Mixed race and proud
I have always regarded my Scottish, Irish and Lebanese blood as an intoxicating and exotic mix. It manifests itself in my physical appearance but has also broadened my view of the world. During the 1950s I spent four formative years in Pakistan where I learned an incalculable lesson about the resourcefulness of mankind. I recall the unrelenting toil of men and women who, even at my young age, I recognised as perched on the very edge of existence; whose poverty appeared to me so complete that, if even for a second their work-rate slowed-up, they risked falling into the abyss.
Despite that grinding poverty, my over-riding memory is of a people smiling. At the time I had nothing with which to compare the paucity of their existence and only later, when I returned home to Britain and witnessed for myself the enormous gulf in material conditions that existed between the two places, was I able to see their obvious suffering.
That experience left me with a healthy perspective that has stayed with me ever since and which I have called on during periods of crisis in my life. Over the years I’ve endured homelessness; I’ve lost jobs, businesses and loved ones and I’ve seen relationships fail, but during those testing times I’ve always had, as a touchstone, the memory of those people in Pakistan and how they existed, often with nothing but an inexorable determination to survive. Because of that experience I’ve always been able to recognise that however tumultuous and overwhelming my sufferings may seem at the time, that they are relatively insignificant and ultimately survivable.
Resourcefulness we need
Now I see people who have lost everything clamouring for a place in the world where they can work their fingers to the bone and create a life in peace. We call them migrants. By the time they have reached Europe, they have already displayed the very courage, inventiveness and resilience we so desperately seek in our own low productivity marketplace. Many of them have seen horrors beyond our imagination – the slaying of loved ones, the bloodied stinking corpses of those killed indiscriminately and left in the streets. Many have sheltered children and elderly people by putting their own bodies on the line. They have gone without food to ensure the most vulnerable have enough nutrition to cling on to life. Then, when they see a chance to escape to freedom they take it – just as you and I would. We have never had to face that choice.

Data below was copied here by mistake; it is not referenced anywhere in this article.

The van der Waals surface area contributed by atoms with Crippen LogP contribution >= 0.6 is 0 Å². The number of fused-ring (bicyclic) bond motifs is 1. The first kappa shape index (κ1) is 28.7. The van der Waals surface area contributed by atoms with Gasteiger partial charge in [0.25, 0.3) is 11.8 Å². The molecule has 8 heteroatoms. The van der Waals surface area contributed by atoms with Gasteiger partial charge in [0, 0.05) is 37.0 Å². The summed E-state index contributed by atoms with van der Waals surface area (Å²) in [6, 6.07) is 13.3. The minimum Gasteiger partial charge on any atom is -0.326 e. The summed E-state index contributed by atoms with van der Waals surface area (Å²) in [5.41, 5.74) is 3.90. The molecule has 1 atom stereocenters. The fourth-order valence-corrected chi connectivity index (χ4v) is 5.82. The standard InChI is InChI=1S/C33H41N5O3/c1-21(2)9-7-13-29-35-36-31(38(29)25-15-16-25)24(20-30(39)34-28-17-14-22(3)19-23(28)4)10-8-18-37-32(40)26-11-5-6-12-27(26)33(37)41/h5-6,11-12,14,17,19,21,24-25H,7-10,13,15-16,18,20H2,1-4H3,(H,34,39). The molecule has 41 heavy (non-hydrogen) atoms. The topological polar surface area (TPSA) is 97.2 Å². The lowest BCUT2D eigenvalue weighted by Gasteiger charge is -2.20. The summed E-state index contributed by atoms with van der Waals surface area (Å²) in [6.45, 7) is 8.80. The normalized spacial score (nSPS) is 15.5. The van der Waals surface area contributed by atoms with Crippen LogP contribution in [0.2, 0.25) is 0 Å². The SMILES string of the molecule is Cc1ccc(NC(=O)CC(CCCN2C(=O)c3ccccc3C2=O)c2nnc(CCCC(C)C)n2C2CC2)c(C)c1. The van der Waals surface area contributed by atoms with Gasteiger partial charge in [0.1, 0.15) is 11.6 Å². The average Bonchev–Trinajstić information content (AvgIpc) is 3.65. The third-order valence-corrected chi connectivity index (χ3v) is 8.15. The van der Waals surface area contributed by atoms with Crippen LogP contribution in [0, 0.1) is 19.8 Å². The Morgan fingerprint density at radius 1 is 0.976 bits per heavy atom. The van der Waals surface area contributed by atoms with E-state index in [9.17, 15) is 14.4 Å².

Challenging man’s inhumanity to man
These are people who believed the claims of western governments, who bomb their lands in the name of liberation, that they are standard bearers for human decency and freedom. Never could they have ever imagined that their treatment at our hands would be so dehumanising – that they would be referred to in a language reserved for insects and characterised in some of our most rabid tabloids as an infestation. How people in our midst can become so detached from their own humanity that they accept this descent into cheap and reckless red top slang is beyond me. Jimmy Reid, one of Scotland’s great orators, warned students at Glasgow University, against this form of inhumanity as far back as 1972.
“Society and its prevailing sense of values leads to another form of alienation. It alienates some from humanity. It partially dehumanises some people, makes them insensitive, ruthless in their handling of fellow human beings, self-centred and grasping. The irony is, they are often considered normal and well adjusted. It is my sincere contention that anyone who can be totally adjusted to our society is in greater need of psychiatric analysis and treatment than anyone else.“
These words were spoken at Jimmy’s Rectorial address at the University and ring truer today than ever.
Our mistake is to see migration as a British issue. It is not, although we have been culpable in our stirring up of cultures of which we have no understanding. Of one thing I am certain. Treat people as though they are of a lesser breed, and you are guilty of a monumental folly, which will always rebound on you. When will we ever learn that lesson?
Our starting point in this debate must always be that we are dealing with human beings, that bleed as we do, love as we do and have ideals and ambitions as a we do. In one respect only are they different – circumstances have given them a determination, a hunger and a work ethic that we have lost.
Without immigration our economy will wither. Never believe those that will contradict that because the economic history of western nations speaks of that as an inalienable truth.